The Anatomy of Dreams, by Chloe Krug Benjamin |
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The Anatomy of Dreams, by Chloe Krug Benjamin

Reviewed by Erika Janik
Atria Books, $15.00, 320 pages

Dreams are mysterious. Sleep can transport us to another life where we have tea with the Queen or swim across an ocean. These events—no matter how fantastical—seem real at the time because we don’t know we are dreaming.

But what if you did know you were dreaming? The researcher at the center of Chloe Krug Benjamin’s debut novel The Anatomy of Dreams is attempting to teach patients to lucid dream and thereby gain control of their dreaming as a way to cope with traumatic life experiences and subconscious conflicts.The Anatomy of Dreams follows narrator Sylvie Patterson from boarding school in northern California, where she first meets her boyfriend Gabe, to New England, and, finally, to Madison. Sylvie and Gabe’s relationship doesn’t survive high school and he disappears from her life for several years. When Gabe suddenly resurfaces before her ast year of college, Sylvie impulsively decides to leave school to join Gabe as a research assistant in the lab of Dr. Adrian Keller.

A sleep researcher at the University of Wisconsin–Madison, Keller has staked his career on the therapeutic potential of lucid dreaming as a curative for victims of trauma and other causes of sleep disturbance. A disordered dream state, Keller argues, indicates unrest in a patient’s life that can threaten their mental health.

Keller’s experiments seem benign at first. But, after a young patient who is suffering the loss of his family has a dramatic response to Keller’s attempts to guide him to a lucid state, Sylvie begins to question the ethical implications and effectiveness of Keller’s research. Her suspicions are further confirmed after a former patient of Keller’s commits a shocking crime.

Sylvie begins to dig deep into the doctor’s history, raising questions about Keller’s method and theories. She’s never had as close and trusting a relationship to Keller as Gabe, and her uneasiness with the research begins to fray Gabe and Sylvie’s relationship. Sylvie’s discomfort is magnified by her tangled connection with an attractive but mysterious young couple living next door which eventually leads to a startling revelation.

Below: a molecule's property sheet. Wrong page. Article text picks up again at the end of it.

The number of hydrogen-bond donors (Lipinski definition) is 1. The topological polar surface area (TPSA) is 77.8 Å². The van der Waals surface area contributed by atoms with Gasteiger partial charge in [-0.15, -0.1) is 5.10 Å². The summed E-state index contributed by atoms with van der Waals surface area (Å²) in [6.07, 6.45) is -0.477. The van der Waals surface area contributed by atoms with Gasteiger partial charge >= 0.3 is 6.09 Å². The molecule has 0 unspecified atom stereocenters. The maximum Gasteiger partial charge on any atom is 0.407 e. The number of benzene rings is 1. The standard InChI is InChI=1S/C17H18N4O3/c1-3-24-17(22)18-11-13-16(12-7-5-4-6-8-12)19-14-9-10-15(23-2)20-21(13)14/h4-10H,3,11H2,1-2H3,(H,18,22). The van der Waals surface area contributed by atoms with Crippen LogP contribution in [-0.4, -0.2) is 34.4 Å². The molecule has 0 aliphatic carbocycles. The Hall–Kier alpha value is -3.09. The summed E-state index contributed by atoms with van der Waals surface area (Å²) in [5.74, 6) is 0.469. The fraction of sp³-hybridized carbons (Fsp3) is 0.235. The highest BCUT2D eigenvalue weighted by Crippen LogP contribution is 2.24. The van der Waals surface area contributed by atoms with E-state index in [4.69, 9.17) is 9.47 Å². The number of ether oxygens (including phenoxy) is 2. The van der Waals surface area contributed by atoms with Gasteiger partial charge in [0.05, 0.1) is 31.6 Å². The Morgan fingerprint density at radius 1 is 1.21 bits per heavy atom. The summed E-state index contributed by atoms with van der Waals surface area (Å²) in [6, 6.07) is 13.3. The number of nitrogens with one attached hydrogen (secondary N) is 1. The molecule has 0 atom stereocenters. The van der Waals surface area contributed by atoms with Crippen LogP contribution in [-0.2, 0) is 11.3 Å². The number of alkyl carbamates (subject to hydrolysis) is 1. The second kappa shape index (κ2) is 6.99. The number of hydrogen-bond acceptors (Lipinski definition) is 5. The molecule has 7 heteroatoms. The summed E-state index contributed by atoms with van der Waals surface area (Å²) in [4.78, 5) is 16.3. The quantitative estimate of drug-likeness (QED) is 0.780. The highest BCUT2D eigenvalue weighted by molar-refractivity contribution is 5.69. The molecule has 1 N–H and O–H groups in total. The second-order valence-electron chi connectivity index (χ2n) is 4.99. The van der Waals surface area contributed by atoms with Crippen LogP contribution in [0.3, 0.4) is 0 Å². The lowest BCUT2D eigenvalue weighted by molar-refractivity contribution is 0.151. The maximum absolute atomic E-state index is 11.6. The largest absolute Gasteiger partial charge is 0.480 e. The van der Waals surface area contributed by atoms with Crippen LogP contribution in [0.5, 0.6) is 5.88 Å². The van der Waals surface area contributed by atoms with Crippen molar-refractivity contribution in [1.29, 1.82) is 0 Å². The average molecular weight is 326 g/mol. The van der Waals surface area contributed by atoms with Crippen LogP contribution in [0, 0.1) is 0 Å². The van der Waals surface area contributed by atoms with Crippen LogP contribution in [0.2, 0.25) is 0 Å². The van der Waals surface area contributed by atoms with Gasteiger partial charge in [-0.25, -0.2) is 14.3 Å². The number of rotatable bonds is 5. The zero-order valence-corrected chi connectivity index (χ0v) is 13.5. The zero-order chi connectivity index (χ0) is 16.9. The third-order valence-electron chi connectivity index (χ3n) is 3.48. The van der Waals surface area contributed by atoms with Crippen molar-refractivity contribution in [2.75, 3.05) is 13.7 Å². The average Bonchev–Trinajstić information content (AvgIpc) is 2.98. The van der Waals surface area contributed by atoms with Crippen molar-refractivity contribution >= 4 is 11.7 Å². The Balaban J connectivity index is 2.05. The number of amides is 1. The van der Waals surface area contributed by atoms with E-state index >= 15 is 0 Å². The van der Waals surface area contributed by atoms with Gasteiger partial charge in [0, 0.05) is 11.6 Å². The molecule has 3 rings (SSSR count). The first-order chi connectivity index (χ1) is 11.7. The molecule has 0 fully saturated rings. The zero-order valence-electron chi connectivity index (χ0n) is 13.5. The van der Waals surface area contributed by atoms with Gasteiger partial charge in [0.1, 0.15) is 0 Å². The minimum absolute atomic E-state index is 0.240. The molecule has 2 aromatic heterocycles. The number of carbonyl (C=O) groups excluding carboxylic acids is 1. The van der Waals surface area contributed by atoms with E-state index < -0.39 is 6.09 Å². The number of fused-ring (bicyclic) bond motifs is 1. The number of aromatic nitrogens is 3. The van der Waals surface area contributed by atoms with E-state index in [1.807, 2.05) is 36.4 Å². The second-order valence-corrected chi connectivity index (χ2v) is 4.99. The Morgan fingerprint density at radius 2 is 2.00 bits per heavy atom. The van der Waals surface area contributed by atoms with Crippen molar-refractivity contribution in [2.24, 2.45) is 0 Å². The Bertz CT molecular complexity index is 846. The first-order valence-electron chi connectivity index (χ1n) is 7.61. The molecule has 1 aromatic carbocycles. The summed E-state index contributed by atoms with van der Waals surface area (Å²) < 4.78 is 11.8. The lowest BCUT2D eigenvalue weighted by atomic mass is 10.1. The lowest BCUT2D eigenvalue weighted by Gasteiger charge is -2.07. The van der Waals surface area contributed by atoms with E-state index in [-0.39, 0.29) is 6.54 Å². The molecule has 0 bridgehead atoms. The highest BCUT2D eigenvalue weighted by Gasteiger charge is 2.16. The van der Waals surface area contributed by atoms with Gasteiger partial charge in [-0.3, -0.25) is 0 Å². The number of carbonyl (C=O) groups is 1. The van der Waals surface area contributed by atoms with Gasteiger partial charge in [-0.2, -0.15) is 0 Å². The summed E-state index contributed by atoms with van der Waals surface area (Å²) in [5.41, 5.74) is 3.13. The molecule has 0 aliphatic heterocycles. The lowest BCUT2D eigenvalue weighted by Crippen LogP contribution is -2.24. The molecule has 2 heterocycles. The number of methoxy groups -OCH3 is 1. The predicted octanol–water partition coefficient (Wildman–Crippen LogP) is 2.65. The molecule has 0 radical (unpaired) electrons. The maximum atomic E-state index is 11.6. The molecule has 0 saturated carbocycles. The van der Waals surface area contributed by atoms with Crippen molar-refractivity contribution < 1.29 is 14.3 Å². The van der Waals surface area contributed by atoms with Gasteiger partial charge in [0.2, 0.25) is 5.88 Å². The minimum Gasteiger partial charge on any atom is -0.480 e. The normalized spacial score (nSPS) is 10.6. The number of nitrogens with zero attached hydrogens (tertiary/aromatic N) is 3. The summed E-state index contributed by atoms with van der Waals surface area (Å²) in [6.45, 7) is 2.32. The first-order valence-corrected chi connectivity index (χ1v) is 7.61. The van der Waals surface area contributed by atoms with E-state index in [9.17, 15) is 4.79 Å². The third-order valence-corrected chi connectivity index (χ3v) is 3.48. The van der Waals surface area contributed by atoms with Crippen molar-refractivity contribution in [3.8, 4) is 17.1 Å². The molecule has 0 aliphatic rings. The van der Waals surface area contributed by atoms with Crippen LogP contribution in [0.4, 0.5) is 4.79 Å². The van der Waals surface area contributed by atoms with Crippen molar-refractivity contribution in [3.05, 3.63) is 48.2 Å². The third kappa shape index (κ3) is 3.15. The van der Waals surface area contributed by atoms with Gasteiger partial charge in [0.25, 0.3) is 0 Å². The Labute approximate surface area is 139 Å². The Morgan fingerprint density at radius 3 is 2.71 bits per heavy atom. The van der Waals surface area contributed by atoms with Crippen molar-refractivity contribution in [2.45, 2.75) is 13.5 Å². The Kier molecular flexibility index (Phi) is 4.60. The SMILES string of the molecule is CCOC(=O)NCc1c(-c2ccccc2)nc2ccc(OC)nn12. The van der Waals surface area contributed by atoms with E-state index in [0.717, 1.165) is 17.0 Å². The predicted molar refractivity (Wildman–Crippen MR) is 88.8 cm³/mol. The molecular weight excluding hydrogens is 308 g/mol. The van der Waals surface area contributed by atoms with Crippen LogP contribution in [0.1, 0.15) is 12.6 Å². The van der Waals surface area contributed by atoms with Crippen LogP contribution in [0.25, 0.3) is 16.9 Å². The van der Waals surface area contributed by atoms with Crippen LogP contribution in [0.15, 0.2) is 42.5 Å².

Part thriller and part love story, The Anatomy of Dreams is hard to put down. It’s also terribly difficult to write about the story without giving away key plot points. The overlapping arcs of Sylvie, Gabe, and Keller play out in chapters that jump in time between the late 1990s and the first decade of the 21st century. Something that happens in one chapter is often not explained until a later chapter when, either backward or forward in time, the decision or series of leading events is revealed.

Reading The Anatomy of Dreams is little like interpreting a dream, trying to make sense of scattered images and experiences. A person’s dream is rarely as interesting to others as is it is to the dreamer, but Benjamin keeps the story moving forward by doing what we all should do when sharing our dreams: keep the pertinent parts, discard the rest.

Over the course of the novel Gabe doesn’t really become anything more than moody and mysterious, where Sylvie seems to grow and change as she wrestles with the complexities of life in her twenties. Benjamin seems to use Gabe’s stagnation and Sylvie’s transformation to demonstrate how a relationship changes over time, particularly from adolescence into young adulthood, but the characters—as a couple—never seem to gel. Keller, too, is described as a charismatic figure trying to set the world on fire with a new theory of sleep, but he rarely seems anything more than an arrogant and secretive creep with a chip on his shoulder.

Benjamin’s tale raises interesting psychological questions that flirt with science fiction and fantasy. But the novel stops just short of full explorations of or divergences into either of these themes, which makes it more of a thriller than a philosophical treatise on dreaming. The Anatomy of Dreams is rooted in reality and the real quest for answers about one of the most elusive and inexplicable of human experiences. 

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Erika Janik is a freelance writer and the executive producer/editor of Wisconsin Life at Wisconsin Public Radio.

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